No stimulus check in sight? How to track it in the mail with a computer or phone

If you're not learning anything useful from the IRS' Get My Payment tracker app about the status of your stimulus payment, the US Postal Service may be able to help you. The post office has a free service called Informed Delivery that can alert you when it's about to deliver your check in the mail. The IRS is down to the last several million of its 2020 relief checks, so we can't blame you for starting to wonder when it's your turn.

The USPS tool automatically sends you a picture of the letter from the IRS with your coronavirus check within, so you know what to look out for and when it's coming. Signing up also lets you keep tabs on the letter's progress through notifications on your phone or computer.

Informed Delivery doesn't apply just to stimulus checks. The post office scanning tool documents all your mail, which of course includes your money from the government. There are some limitations to the system, but it does verify that the USPS processed your check and sent it to you, and you can cancel at any time.

Keep in mind that the post office can't tell you why you don't have stimulus payment yet and it doesn't replace the IRS portal for tracking your payment, which we like for its ability to give you a ballpark estimate of when your check might be on its way. (If you run into trouble with the tracker, here are 11 possible explanations why. And here are more reasons why your payment may be missing.)

Read on to learn how to use the USPS tool to see your stimulus check in the mail and brush up on the latest about the second stimulus check that's been proposed.

How to see your own personal mailbag

It can take three business days to activate your account after you set it up. Once it's live, you will receive an email each morning Monday through Saturday if mail is scheduled to arrive, notifying you of mail that will be delivered, along with a grayscale image of the front of the letter. You can also use the free Android and iPhone Informed Delivery app to be notified.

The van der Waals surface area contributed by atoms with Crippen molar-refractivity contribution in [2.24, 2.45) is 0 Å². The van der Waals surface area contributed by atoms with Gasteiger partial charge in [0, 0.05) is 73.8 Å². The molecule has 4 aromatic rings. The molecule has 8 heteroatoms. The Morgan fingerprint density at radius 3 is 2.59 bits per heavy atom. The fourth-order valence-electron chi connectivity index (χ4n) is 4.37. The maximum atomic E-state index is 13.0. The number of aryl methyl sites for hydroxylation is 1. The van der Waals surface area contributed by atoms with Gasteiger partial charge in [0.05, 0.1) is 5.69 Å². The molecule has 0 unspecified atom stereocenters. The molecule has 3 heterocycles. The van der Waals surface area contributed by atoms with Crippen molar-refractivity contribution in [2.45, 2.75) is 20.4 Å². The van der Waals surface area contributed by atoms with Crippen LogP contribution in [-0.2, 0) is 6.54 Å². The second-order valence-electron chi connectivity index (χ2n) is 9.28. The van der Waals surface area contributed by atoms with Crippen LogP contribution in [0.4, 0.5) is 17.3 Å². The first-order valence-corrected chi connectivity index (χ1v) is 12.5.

Am I definitely getting my stimulus check in the mail?

At this point, you're more likely to receive your money in the mail than in your bank account. That's because the IRS deadline to provide your direct deposit information passed on May 13.

The federal revenue agency said its focus is now on sending payments in the mail through the post office -- either as a paper check or as a prepaid debit card called the economic impact payment, or EIP, card. Read on to track your payment envelope in the mail.

Informed Delivery: Quickly check that you're eligible

When the USPS runs mail through its automated mail sorting equipment, it creates a digital image of the front of all letter-size mail, and that includes your stimulus check. The Informed Delivery program uses this digitally captured information to notify you when each piece of mail is on the way.

The service is available to many residential and personal P.O. box addresses but not businesses. It also won't work for some multiunit buildings where the Postal Service hasn't yet identified each unit.

Here's how to check whether it's available in your area:

1. Head to the Postal Service's Informed Delivery page and tap the Sign Up for Free button.

2. Enter your mailing address, and tap Continue.

If the service is available, you can continue to set up an account.

Set up the Informed Delivery service

Setting up your account is straightforward.

1. On the Postal Service's Informed Delivery page, tap Sign Up for Free.

2. After you enter your mailing address and confirm it'll work with the service, you'll need to accept the terms and conditions and tap Continue.

3. On the next page, choose your username, password and security questions. Then, enter your contact information and tap Continue.

4. On the next page, you'll need to verify your identity. Tap Verify identity online if you want to receive a verification code on your phone or tap Request invitation code by mail if you want the Postal Service to mail a code to you. If neither method works for you, may also be given the option to visit a post office to verify your identity in person.

For more on ordering and receiving packages during the coronavirus pandemic, here's how to find household goods when Amazon and other online stores are out of stock, how to order beer and wine online, and how long the virus can survive on packages.